Fyodor Dostoevsky is renowned as one of the world’s greatest novelists and literary psychologists. Born in Moscow in 1821, the son of a doctor, Dostoevsky was educated first at home and then at a boarding school. When Dostoevsky was a young boy, his father sent him to the St. Petersburg Academy of Military Engineering, from which he graduated in 1843. Dostoevsky had long been interested in writing, and he immediately resigned from his position as a sublieutenant to devote his time to his craft. His first book, Poor Folk (1846), was immediately popular with critics.
Dostoevsky’s early view of the world was shaped by his experience of social injustice. At the age of twenty-six, Dostoevsky became active in socialist circles, largely because of his opposition to the institution of serfdom. His political opinions were influenced by his experiences as a young boy—his father was murdered by his own serfs while Dostoevsky was away at school. Another experience that greatly affected Dostoevsky, and that found its way into his writing, was the time he spent in prison. On April 23, 1849, Dostoevsky was arrested for his participation in a group that illegally printed and distributed socialist propaganda. After spending eight months in prison, Dostoevsky was sentenced to death for membership in the group and was led, with other members of the group, to be shot. But the execution turned out to be a mere show, meant to punish the prisoners psychologically. Dostoevsky then spent four years at a labor camp in Siberia, followed by four years of military service. Raskolnikov’s time in a Siberian prison, described in the Epilogue of Crime and Punishment, is based on Dostoevsky’s own experiences at a similar prison, and he devoted many passages in his other books to scenes involving criminal justice, including the courtroom scenes of The Brothers Karamazov.
Dostoevsky’s time in prison affected him in at least two important ways. First, during his imprisonment Dostoevsky began suffering from epileptic seizures, a condition from which he suffered for the rest of his life. He portrays the experience of epilepsy through the character of Smerdyakov in The Brothers Karamazov. The second important change that Dostoevsky underwent in prison was his rejection of the radical socialist positions that had led to his arrest, and his development of a conservative concern for traditional values. His conservative religious and philosophical inclination is evident throughout his works written after this period, including The Brother’s Karamazov. For instance, Dostoevsky specifically questions whether good and evil can exist in a world in which there is no God. Through the character of Rakitin, Dostoevsky parodies the progressive theories of his contemporaries, intellectuals who move from popular idea to popular idea according to the whims of fashion, without regard for the truth.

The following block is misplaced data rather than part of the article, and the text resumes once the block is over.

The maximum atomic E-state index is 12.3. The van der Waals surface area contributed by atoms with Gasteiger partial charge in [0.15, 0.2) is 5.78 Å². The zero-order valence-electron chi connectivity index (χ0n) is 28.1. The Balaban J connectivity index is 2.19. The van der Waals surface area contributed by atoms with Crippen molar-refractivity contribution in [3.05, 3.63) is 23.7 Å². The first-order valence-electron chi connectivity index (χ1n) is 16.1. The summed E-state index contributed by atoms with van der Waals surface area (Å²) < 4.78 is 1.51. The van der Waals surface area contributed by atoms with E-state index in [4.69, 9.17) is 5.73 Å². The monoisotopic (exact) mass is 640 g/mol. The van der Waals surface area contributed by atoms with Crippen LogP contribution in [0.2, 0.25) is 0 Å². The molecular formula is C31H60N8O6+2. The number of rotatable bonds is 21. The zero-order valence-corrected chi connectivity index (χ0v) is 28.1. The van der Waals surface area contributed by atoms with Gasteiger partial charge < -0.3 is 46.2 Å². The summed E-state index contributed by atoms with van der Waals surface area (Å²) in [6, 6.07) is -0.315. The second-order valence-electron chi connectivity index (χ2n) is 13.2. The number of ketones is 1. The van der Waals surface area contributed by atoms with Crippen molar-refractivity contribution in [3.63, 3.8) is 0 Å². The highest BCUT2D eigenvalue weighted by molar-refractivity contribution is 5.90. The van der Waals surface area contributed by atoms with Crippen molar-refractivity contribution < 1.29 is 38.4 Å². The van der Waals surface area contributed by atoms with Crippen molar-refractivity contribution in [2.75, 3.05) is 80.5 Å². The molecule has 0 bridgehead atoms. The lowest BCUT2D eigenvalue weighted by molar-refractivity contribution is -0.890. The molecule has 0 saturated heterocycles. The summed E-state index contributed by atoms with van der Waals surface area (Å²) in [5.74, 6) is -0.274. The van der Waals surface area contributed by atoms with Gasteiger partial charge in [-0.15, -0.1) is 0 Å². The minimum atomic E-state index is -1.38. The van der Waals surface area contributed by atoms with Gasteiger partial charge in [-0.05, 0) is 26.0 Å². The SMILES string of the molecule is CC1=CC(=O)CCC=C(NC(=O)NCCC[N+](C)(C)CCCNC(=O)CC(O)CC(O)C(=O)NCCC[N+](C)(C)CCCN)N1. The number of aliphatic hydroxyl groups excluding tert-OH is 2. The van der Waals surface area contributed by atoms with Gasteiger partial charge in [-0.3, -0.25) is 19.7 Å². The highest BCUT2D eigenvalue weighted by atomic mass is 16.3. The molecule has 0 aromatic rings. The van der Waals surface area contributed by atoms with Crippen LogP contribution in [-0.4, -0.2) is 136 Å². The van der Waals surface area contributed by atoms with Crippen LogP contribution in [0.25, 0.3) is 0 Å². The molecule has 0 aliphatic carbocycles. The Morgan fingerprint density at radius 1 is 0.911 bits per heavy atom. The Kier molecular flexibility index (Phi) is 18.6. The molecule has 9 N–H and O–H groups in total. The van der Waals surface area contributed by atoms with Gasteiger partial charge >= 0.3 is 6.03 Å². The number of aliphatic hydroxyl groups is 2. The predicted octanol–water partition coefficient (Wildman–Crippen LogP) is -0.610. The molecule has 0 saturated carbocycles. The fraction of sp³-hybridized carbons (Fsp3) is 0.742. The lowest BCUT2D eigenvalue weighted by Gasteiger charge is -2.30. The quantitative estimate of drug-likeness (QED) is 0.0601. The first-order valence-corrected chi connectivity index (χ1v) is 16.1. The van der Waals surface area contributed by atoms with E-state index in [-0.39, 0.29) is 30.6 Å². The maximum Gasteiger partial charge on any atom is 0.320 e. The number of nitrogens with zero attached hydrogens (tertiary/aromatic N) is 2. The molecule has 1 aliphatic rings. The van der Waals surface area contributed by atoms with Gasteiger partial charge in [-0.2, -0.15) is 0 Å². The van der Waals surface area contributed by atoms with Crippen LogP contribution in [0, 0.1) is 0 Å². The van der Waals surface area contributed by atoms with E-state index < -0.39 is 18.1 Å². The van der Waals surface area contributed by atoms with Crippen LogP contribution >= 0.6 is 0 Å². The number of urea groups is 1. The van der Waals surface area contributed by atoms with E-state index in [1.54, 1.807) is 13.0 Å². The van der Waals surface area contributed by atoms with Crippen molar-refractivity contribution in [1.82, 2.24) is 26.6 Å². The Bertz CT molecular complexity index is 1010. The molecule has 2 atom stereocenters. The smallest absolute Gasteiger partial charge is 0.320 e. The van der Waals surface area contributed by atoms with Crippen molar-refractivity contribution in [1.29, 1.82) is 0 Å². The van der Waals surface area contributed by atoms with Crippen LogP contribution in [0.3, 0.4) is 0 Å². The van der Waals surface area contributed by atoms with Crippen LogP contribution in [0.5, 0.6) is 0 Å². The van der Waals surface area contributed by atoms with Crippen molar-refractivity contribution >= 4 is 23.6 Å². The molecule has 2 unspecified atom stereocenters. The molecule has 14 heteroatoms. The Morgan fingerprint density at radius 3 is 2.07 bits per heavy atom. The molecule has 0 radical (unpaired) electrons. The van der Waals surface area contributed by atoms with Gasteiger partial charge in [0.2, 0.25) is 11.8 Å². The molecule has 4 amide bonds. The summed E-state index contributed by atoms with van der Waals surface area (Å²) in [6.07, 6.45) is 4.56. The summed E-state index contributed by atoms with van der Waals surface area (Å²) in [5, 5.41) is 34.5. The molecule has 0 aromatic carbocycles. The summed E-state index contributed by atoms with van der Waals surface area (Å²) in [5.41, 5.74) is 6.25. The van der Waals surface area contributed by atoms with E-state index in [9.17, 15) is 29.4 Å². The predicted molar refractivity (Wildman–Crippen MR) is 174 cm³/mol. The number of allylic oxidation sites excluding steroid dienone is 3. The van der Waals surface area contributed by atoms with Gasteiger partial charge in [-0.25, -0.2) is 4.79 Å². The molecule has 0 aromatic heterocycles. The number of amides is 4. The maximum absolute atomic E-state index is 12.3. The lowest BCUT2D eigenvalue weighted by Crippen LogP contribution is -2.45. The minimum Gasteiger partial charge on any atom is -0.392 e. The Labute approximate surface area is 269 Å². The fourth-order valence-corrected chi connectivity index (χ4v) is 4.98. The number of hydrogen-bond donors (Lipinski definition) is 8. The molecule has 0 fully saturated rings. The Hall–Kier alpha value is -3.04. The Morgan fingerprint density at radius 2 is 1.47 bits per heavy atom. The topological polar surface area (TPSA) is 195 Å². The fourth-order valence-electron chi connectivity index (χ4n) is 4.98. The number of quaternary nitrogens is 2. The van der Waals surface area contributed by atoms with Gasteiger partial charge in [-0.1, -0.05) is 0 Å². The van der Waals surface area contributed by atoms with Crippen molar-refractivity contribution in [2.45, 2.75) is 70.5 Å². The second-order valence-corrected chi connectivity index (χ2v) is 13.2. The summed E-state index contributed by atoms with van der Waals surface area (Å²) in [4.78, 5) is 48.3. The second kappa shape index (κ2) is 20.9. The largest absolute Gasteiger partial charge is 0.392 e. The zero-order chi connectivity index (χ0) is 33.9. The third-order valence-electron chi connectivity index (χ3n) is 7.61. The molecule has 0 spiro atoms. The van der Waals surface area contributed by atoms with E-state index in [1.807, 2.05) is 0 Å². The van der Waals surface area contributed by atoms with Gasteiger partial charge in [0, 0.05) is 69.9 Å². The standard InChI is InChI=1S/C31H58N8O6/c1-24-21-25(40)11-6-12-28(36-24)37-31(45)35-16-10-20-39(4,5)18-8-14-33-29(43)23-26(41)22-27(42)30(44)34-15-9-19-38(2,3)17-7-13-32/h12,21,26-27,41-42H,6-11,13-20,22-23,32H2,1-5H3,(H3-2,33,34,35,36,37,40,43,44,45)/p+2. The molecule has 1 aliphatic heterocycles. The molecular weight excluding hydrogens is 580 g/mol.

In 1857, Dostoevsky married Mariya Dmitriyevna Isayeva, who died of consumption seven years later. He spent much of the 1860s in Western Europe, experiencing the culture that was slowly invading Russia. During this time he struggled with poverty, epilepsy, and an addiction to gambling. But with the publication of Crime and Punishment (1866), his fortunes improved. The novel’s popular and critical success allowed him to keep ahead, albeit just barely, of daunting debts and the burden of supporting a number of children left in his care after the deaths of his brother and sister. In 1867, he married a second time, to Anna Grigoryevna Snitkina, who helped him cope with his epilepsy, depression, and gambling problems. Anna had served as his stenographer for his novel The Gambler (1867).
After writing Crime and Punishment, Dostoevsky wrote The Idiot (1868), and perhaps his greatest masterwork, The Brothers Karamazov (1880). The Brothers Karamazov is Dostoevsky’s deepest and most complex examination of crucial philosophical questions of human existence. In it, he addresses the conflict between faith and doubt, the problem of free will, and the question of moral responsibility. The Brothers Karamazov is one of the greatest novels of the nineteenth century, and remains the capstone of Dostoevsky’s achievement today. Dostoevsky died in 1881, only a year after The Brothers Karamazov was published.
Some people have seen Dostoevsky’s novels as prophetic depictions of life under the Soviet regime. The existentialist movement that took shape in the middle of the twentieth century looked to him for his descriptions of human beings confronting mortality, despair, and the anxiety of choice. Writers such as Albert Camus and Jean-Paul Sartre valued Dostoevsky’s writing for his profound insights into human dilemmas, which, along with his style, themes, and unforgettable characters, continue to influence writers more than a century after his death.